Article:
Announcement

Collapse
No announcement yet.

Late stage meltup ? Opinions sought on allocating cash

Collapse
X
 
  • Filter
  • Time
  • Show
Clear All
new posts

  • Late stage meltup ? Opinions sought on allocating cash

    I've been avoiding thinking about it for a while but I can't avoid it any longer.

    It's time to decide about whether to participate in a late stage equity meltup (if it occurs) or whether I can mentally sit it out. Particularly, I have about 5% of assets accumulating or about 500k in cash (short term MM funds - debt) and I am wondering whether to put that into an equity allocation or not.

    My asset situation is:

    House : 3m, no debt

    Other property assets : 7.5m-10m, 500k debt

    Household income : 900k/year

    retirement accounts : 1m : Short term MM/cash allocation

    My retirement account is in cash since 2014 when I had this crazy, hare brained idea that the world was coming to an end with the Chinese economy hiccup. Anyway, I did find workarounds to this by buying property in my non retirement holdings with debt to offset the cash balance in my retirement account. But once that mistake was made, I found it very hard to reverse the cash allocation in the retirement account.

    With things getting to a later stage in the cycle, I sold all the non-core property holdings recently and paid off debt.

    Now I am wondering whether I can sit and watch an equity meltup or whether I should bite the bullet and just allocate it into the 500k-1m in a 30-70 type allocation.

    The January 2018 Grantham article keeps coming into my mind (to paraphrase): 'Prudent preparation for a downturn will take a psychological toll. Know how much pain you can stand because the average person is going to lose patience. “The market, instead of going down, not only goes up, but goes up at a faster rate than normal,” . “You’re going to feel dreadful.”'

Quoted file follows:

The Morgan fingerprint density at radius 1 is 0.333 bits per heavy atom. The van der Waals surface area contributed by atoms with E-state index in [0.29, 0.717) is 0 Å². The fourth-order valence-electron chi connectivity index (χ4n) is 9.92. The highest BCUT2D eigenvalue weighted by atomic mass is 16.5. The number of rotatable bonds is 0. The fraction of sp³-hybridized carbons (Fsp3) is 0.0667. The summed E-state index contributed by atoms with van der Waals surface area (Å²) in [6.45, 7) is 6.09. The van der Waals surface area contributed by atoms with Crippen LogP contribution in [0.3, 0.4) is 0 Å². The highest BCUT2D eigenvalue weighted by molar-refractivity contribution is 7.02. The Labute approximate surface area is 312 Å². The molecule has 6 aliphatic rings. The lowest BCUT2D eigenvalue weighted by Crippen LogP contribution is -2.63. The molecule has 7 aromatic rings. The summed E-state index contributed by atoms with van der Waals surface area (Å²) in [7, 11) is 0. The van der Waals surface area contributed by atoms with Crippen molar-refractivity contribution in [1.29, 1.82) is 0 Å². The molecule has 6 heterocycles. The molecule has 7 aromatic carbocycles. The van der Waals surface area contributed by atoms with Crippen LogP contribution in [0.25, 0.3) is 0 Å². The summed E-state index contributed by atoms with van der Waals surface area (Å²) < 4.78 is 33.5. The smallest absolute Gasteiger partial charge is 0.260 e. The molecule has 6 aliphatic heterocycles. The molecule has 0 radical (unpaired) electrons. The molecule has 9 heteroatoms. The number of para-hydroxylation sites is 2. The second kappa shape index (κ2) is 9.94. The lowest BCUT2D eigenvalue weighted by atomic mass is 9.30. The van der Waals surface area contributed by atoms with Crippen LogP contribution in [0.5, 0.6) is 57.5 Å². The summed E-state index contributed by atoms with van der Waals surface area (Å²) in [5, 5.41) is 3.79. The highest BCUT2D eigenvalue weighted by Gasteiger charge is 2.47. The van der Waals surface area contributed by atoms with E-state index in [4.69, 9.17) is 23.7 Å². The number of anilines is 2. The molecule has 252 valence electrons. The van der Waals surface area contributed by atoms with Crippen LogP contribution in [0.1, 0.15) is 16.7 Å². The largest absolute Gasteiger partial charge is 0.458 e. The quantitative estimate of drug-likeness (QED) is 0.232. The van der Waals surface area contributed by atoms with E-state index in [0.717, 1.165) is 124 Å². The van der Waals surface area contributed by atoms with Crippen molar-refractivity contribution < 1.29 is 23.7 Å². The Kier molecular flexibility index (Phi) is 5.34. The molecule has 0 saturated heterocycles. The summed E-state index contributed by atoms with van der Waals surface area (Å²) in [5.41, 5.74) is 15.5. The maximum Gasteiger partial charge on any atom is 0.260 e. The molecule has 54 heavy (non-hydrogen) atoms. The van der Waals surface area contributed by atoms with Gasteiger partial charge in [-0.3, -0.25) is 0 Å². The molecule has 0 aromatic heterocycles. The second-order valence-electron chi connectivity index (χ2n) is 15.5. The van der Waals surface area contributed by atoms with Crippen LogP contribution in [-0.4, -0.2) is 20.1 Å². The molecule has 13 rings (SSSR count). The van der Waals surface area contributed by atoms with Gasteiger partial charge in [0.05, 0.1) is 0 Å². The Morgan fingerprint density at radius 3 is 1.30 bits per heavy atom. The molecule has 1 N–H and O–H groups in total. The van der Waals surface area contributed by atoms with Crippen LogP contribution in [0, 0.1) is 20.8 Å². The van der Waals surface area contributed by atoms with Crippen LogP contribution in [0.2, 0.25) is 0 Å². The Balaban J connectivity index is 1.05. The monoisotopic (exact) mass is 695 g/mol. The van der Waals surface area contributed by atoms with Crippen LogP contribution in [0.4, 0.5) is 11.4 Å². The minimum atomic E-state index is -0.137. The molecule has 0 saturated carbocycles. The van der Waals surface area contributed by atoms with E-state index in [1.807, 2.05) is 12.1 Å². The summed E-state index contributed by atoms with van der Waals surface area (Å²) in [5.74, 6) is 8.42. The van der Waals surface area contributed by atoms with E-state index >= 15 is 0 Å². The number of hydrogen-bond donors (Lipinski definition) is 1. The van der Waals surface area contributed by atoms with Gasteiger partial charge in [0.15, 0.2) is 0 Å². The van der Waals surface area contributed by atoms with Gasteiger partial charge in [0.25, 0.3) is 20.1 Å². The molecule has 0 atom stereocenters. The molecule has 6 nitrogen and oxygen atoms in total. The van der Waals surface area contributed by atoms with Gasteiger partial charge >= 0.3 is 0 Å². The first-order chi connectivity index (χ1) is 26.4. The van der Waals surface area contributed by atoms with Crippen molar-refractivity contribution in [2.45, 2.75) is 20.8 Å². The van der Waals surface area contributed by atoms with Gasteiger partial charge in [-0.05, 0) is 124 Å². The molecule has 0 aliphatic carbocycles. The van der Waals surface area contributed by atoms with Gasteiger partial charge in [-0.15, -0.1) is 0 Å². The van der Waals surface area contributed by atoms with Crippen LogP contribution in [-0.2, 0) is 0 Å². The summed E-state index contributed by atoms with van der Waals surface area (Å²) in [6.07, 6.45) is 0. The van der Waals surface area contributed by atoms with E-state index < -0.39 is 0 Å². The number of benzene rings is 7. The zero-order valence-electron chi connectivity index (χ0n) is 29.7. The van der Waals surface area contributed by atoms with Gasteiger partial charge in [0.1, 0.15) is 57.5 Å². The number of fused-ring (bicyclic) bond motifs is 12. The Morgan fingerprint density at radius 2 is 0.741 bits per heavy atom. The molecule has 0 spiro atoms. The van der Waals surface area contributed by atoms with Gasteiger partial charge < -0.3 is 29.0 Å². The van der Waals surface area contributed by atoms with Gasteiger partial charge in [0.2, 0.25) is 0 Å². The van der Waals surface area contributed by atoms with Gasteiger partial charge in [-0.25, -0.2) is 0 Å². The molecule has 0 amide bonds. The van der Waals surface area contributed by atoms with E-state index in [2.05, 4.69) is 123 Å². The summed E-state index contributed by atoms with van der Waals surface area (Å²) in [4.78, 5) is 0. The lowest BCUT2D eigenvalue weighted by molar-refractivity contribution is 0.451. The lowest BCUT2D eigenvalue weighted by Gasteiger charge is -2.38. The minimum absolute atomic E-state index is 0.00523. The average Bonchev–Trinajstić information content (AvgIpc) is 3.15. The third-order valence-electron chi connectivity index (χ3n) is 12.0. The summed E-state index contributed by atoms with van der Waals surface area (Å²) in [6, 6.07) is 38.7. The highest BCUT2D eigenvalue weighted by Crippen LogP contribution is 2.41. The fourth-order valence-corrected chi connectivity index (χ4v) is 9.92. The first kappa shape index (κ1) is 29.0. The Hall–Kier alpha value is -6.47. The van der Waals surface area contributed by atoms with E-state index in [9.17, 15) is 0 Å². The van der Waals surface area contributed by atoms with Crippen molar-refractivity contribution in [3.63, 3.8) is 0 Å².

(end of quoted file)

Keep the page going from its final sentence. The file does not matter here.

https://www.gmo.com/docs/default-source/research-and-commentary/strategies/asset-allocation/viewpoints---bracing-yourself-for-a-possible-near-term-melt-up.pdf

    Unfortunately, I think may have made an error and gone to cash to wait for a downturn in this portion of my portfolio and rationalized it as risk control.

    Any thoughts ?

     

     

  • #2
    shouldn't you be giving us advice?

     

    Comment


    • #3
      On one hand it pains me to think of holding a million dollars in cash since 2014 - the S&P has gained 50% since 1/1/2014.

      On the other hand you have ~10 million in investment properties and make 900k/year.

      You could probably invest that million in bubble gum futures and still be financially independent.

      You can afford to take more risk, but you should do whatever let’s you sleep at night.

      Comment


      • #4
        You've proven you're lousy at market timing, so maybe you should quit doing that.

        Comment


        • #5
          just allocate it into the 500k-1m in a 30-70 type allocation.

          If by "30-70" you mean 30% stock and 70% bonds, then I like that strategy.  Using a low risk AA is a prudent baby step back into equities.

          Comment


          • #6
             




            shouldn’t you be giving us advice?

             
            Click to expand...


            Clearly definitely not. We are our own worst enemy....

            Comment


            • #7




               




              shouldn’t you be giving us advice?

               
              Click to expand…


              Clearly definitely not. We are our own worst enemy….
              Click to expand...


              Well 13 million net worth in his forties! seems pretty good to me.   It’s definitely more than my f u number and he’s still making 900k per year.

              We all have missed opportunities but no chance in my life I get to thirteen million without some kind of lottery.

              Unless he was born with silver spoon and started with net worth 20 million.   Then I take it all back.  

              Comment


              • #8
                Either lump sum it in or dollar cost average it in over the next 12 months.

                 

                I don't know when you plan on retiring but hopefully your expenses are reasonable. A $900k income over the next few years can certainly help smooth out any market dips.

                Comment


                • #9
                  With your NW, what is the goal?

                  Chill? If so doesn't matter. Keep in cash, bonds, donate it, eat it

                  Continue investing then you should invest the cash and not sit on 1 million (allocate it the way you said it).

                  Comment